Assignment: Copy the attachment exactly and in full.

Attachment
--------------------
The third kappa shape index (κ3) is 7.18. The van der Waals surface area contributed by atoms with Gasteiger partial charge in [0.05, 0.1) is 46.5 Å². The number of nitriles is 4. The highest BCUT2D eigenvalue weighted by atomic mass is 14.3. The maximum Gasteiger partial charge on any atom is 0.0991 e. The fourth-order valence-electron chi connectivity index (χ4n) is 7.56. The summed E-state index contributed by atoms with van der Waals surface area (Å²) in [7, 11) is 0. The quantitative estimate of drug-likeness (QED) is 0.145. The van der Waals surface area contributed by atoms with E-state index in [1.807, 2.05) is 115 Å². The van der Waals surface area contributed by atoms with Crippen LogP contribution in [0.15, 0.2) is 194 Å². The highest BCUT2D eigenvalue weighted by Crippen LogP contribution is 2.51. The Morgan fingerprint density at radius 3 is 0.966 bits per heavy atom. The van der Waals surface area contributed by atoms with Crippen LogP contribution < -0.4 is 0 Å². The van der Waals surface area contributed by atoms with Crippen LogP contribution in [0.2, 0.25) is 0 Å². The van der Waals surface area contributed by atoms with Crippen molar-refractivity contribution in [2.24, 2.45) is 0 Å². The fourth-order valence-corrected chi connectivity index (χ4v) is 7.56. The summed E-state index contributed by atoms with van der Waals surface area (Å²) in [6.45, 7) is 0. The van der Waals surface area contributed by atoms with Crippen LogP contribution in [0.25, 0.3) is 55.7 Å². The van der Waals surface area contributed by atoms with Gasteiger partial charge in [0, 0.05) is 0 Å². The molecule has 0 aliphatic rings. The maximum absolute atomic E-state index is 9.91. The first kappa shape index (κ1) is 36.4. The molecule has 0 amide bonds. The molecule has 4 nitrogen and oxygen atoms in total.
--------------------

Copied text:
The third kappa shape index (κ3) is 7.18. The van der Waals surface area contributed by atoms with Gasteiger partial charge in [0.05, 0.1) is 46.5 Å². The number of nitriles is 4. The highest BCUT2D eigenvalue weighted by atomic mass is 14.3. The maximum Gasteiger partial charge on any atom is 0.0991 e. The fourth-order valence-electron chi connectivity index (χ4n) is 7.56. The summed E-state index contributed by atoms with van der Waals surface area (Å²) in [7, 11) is 0. The quantitative estimate of drug-likeness (QED) is 0.145. The van der Waals surface area contributed by atoms with E-state index in [1.807, 2.05) is 115 Å². The van der Waals surface area contributed by atoms with Crippen LogP contribution in [0.15, 0.2) is 194 Å². The highest BCUT2D eigenvalue weighted by Crippen LogP contribution is 2.51. The Morgan fingerprint density at radius 3 is 0.966 bits per heavy atom. The van der Waals surface area contributed by atoms with Crippen LogP contribution < -0.4 is 0 Å². The van der Waals surface area contributed by atoms with Crippen LogP contribution in [0.2, 0.25) is 0 Å². The van der Waals surface area contributed by atoms with Crippen molar-refractivity contribution in [2.24, 2.45) is 0 Å². The fourth-order valence-corrected chi connectivity index (χ4v) is 7.56. The summed E-state index contributed by atoms with van der Waals surface area (Å²) in [6.45, 7) is 0. The van der Waals surface area contributed by atoms with Crippen LogP contribution in [0.25, 0.3) is 55.7 Å². The van der Waals surface area contributed by atoms with Gasteiger partial charge in [0, 0.05) is 0 Å². The molecule has 0 aliphatic rings. The maximum absolute atomic E-state index is 9.91. The first kappa shape index (κ1) is 36.4. The molecule has 0 amide bonds. The molecule has 4 nitrogen and oxygen atoms in total.